What does a crime-wracked city do if its most effective strategy against gun violence has also fueled allegations of abuse and corruption?
The answer, in Baltimore, is to try again ─ but this time, more carefully.
Frustrated by the city's stubbornly high murder rate ─ including a record-setting 2017 ─ Mayor Catherine Pugh fired her police commissioner Friday and replaced him with a career Baltimore cop who promised to expand upon prior efforts at "hot spot policing."
Baltimore, along with many other big American cities, has a complicated relationship with the tactic, which involves flooding high-crime neighborhoods with officers who target the most violent or chronic offenders. It has proven to curb gun violence, but at a steep price.
Baltimore's version of hot spot policing has forced the city into costly settlements with people alleging violations of their civil rights ─ as documented by The Baltimore Sun. One unit, called the Gun Trace Task Force, turned out to be corrupt. And a detective who planned to testify against members of that unit was shot to death in November. That case remains unsolved.
But in its new emphasis on hot spot policing, Baltimore is being watched by the federal government. The police department, under threat of a civil rights lawsuit by the Justice Department, has promised to change the way it operates, a result of an investigation that began with the April 2015 death of Freddie Gray from injuries sustained while in police custody. Gray's death set off riots in the city, which were followed by a federal investigation documenting a pattern of unconstitutional stops and searches that eroded trust in the neighborhoods suffering the worst violence.
After consulting with the Justice Department, Pugh said she has hired a guru of the modern hot spot policing movement: Sean Malinowski, a Los Angeles Police Department commander who advises cities on high-tech policing techniques, including the use of precinct-based "nerve centers" outfitted with software that helps officers predict where shootings will occur. That approach has been credited with Los Angeles' long-term drop in crime, and recent crime reductions in some of Chicago's troubled neighborhoods.
This strategy is a modern iteration of the type of hot spot policing that grew popular during the 1980s, with officers plotting crimes with pins on maps, and expanded in the 1990s and 2000s with computerized Compstat crime-analytics programs. With advances in technology came the use of predictive policing software. Today's versions, including those embraced by Malinowski, rely on the rapid crunching of crime data, along with the use of surveillance cameras and sensors that alert police to the sound of gunfire, and downloading that information to officers' smartphones.
Bill Bratton, the former police commissioner in New York ─ where he introduced the Compstat in 1994 ─ and Los Angeles ─ where he had Malinowski develop predictive policing programs ─ said in an interview that the latest version was "Compstat on steroids."
"We've moved forward to the point where we're using algorithms to identify the where, when and who with much more accuracy," Bratton said.
The history of hot spot policing ─ an outgrowth of the "broken windows" philosophy of policing that gave rise to stop-and-frisk techniques ─ is also a tale of the perils of aggressive street enforcement. Several of America's biggest cities, including New York, Los Angeles and Chicago, have used tactics that have been found to be unconstitutional for disproportionately targeting minorities. That has sown enmity in black and Latino communities.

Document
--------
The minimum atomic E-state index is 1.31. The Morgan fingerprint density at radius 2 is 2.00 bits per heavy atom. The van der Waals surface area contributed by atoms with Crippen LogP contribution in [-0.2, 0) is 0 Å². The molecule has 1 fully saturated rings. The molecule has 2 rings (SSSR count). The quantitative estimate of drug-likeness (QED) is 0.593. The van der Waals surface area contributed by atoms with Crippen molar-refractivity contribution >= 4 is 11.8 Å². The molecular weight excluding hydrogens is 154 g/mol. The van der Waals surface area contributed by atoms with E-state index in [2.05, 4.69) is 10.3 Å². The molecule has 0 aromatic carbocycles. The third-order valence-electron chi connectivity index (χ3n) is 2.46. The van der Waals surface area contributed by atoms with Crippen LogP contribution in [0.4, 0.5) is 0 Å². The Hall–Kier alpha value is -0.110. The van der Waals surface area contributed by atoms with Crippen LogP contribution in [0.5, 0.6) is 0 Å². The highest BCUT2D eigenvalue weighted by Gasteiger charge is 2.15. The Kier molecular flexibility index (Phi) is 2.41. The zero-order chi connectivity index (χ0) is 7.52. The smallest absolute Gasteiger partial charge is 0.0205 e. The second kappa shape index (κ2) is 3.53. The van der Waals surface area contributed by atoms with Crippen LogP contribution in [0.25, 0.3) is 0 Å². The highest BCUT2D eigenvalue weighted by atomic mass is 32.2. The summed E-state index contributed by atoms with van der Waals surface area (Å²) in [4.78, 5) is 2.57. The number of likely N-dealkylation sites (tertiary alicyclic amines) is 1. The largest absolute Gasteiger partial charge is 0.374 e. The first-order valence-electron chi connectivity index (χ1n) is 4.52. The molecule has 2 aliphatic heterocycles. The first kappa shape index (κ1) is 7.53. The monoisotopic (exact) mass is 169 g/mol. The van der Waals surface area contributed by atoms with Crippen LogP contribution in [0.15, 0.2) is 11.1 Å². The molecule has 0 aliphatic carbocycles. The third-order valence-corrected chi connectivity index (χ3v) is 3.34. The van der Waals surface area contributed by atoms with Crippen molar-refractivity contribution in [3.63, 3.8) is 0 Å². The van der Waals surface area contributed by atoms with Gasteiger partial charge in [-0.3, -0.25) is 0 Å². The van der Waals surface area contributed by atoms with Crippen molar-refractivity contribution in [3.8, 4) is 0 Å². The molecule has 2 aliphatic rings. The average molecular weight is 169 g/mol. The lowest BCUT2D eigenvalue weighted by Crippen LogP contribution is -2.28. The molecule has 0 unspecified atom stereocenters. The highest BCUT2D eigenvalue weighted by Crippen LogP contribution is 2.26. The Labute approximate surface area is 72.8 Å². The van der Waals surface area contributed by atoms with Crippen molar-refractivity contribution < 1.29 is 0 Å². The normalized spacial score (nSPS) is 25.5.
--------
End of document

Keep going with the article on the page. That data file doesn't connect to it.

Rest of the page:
Police leading the new iterations of hot spot policing stress the importance of maintaining community trust. In fact, some say that the modern version reduces the overall number of enforcement interactions police have with people on the street.
Bratton likened the application of hot spot policing to a doctor tending to a patient.
"Policing and policing strategies are like medicine ─ you have to know how much to apply and when to apply. If not, you overdose," he said.
In Baltimore's case, hot spot policing has been shown to curb gun violence. A study by Johns Hopkins Center for Gun Policy and Research released last week concluded that special units targeting violence and guns in high-crime areas suppressed the number of shootings. But the researchers also noted that many of the units that performed those duties ran into legal trouble.
"Without sufficient professionalism, oversight and accountability, such units can cause serious harm to individuals in the communities they are supposed to protect and to the department's reputation, undermining its long-term effectiveness," the researchers wrote.
DeSousa, who'd served as an assistant commissioner under his predecessor, Kevin Davis, balanced tough talk for criminals with a promise to keep civil rights issues in mind.
"I have a real strong message for the trigger pullers: It's that we're coming after them," DeSousa said Friday at a news conference. "It's going to be accelerated pace. The district commanders in all nine districts know who they are, and we're coming after them. And I want to let everybody know it's going to be done in a constitutional manner."
Andrew Ferguson, who studies predictive policing at the University of the District of Columbia David A. Clarke School of Law, said he thinks highly of Malinowski and his approach to hot spot policing. But its success will hinge on whether Baltimore is able to do what it takes to make it work.
"Are they going to invest resources into it? They spent real money in L.A. and Chicago," Ferguson said.
The Baltimore Police Department did not respond to requests for details on DeSousa's plan.